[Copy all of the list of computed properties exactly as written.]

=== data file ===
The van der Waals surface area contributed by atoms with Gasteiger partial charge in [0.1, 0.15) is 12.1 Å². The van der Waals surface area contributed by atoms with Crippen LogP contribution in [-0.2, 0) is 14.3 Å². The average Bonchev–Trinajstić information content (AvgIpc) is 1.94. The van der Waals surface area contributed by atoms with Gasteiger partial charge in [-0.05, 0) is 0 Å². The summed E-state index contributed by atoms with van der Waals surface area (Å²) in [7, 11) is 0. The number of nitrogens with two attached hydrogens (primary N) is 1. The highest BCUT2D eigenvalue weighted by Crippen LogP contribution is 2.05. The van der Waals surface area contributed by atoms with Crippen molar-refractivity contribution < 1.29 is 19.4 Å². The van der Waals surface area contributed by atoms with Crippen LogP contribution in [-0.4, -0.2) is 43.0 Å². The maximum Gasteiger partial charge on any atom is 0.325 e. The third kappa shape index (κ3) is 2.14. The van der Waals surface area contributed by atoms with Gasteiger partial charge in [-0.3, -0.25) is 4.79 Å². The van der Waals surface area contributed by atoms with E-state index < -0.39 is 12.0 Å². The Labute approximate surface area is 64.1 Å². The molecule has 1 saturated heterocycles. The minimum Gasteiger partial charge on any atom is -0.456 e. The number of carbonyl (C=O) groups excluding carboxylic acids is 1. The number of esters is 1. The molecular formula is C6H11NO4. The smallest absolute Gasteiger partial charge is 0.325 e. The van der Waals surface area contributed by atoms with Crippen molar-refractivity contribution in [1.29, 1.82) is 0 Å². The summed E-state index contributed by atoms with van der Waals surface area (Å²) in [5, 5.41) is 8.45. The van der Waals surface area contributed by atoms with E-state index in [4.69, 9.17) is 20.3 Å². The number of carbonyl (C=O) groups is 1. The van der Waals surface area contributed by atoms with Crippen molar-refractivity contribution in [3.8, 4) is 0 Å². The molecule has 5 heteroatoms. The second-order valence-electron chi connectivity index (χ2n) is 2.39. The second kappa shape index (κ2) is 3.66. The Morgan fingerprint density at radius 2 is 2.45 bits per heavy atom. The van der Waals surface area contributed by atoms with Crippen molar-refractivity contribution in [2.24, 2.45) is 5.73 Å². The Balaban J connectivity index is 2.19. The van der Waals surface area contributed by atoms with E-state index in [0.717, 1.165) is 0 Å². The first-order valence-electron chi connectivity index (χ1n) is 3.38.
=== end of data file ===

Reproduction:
The van der Waals surface area contributed by atoms with Gasteiger partial charge in [0.1, 0.15) is 12.1 Å². The van der Waals surface area contributed by atoms with Crippen LogP contribution in [-0.2, 0) is 14.3 Å². The average Bonchev–Trinajstić information content (AvgIpc) is 1.94. The van der Waals surface area contributed by atoms with Gasteiger partial charge in [-0.05, 0) is 0 Å². The summed E-state index contributed by atoms with van der Waals surface area (Å²) in [7, 11) is 0. The number of nitrogens with two attached hydrogens (primary N) is 1. The highest BCUT2D eigenvalue weighted by Crippen LogP contribution is 2.05. The van der Waals surface area contributed by atoms with Crippen molar-refractivity contribution < 1.29 is 19.4 Å². The van der Waals surface area contributed by atoms with Crippen LogP contribution in [-0.4, -0.2) is 43.0 Å². The maximum Gasteiger partial charge on any atom is 0.325 e. The third kappa shape index (κ3) is 2.14. The van der Waals surface area contributed by atoms with Gasteiger partial charge in [-0.3, -0.25) is 4.79 Å². The van der Waals surface area contributed by atoms with E-state index < -0.39 is 12.0 Å². The Labute approximate surface area is 64.1 Å². The molecule has 1 saturated heterocycles. The minimum Gasteiger partial charge on any atom is -0.456 e. The number of carbonyl (C=O) groups excluding carboxylic acids is 1. The number of esters is 1. The molecular formula is C6H11NO4. The smallest absolute Gasteiger partial charge is 0.325 e. The van der Waals surface area contributed by atoms with Crippen molar-refractivity contribution in [1.29, 1.82) is 0 Å². The summed E-state index contributed by atoms with van der Waals surface area (Å²) in [5, 5.41) is 8.45. The van der Waals surface area contributed by atoms with E-state index in [4.69, 9.17) is 20.3 Å². The number of carbonyl (C=O) groups is 1. The van der Waals surface area contributed by atoms with Crippen molar-refractivity contribution in [3.8, 4) is 0 Å². The molecule has 5 heteroatoms. The second-order valence-electron chi connectivity index (χ2n) is 2.39. The second kappa shape index (κ2) is 3.66. The Morgan fingerprint density at radius 2 is 2.45 bits per heavy atom. The van der Waals surface area contributed by atoms with Crippen molar-refractivity contribution in [2.24, 2.45) is 5.73 Å². The Balaban J connectivity index is 2.19. The van der Waals surface area contributed by atoms with E-state index in [0.717, 1.165) is 0 Å². The first-order valence-electron chi connectivity index (χ1n) is 3.38.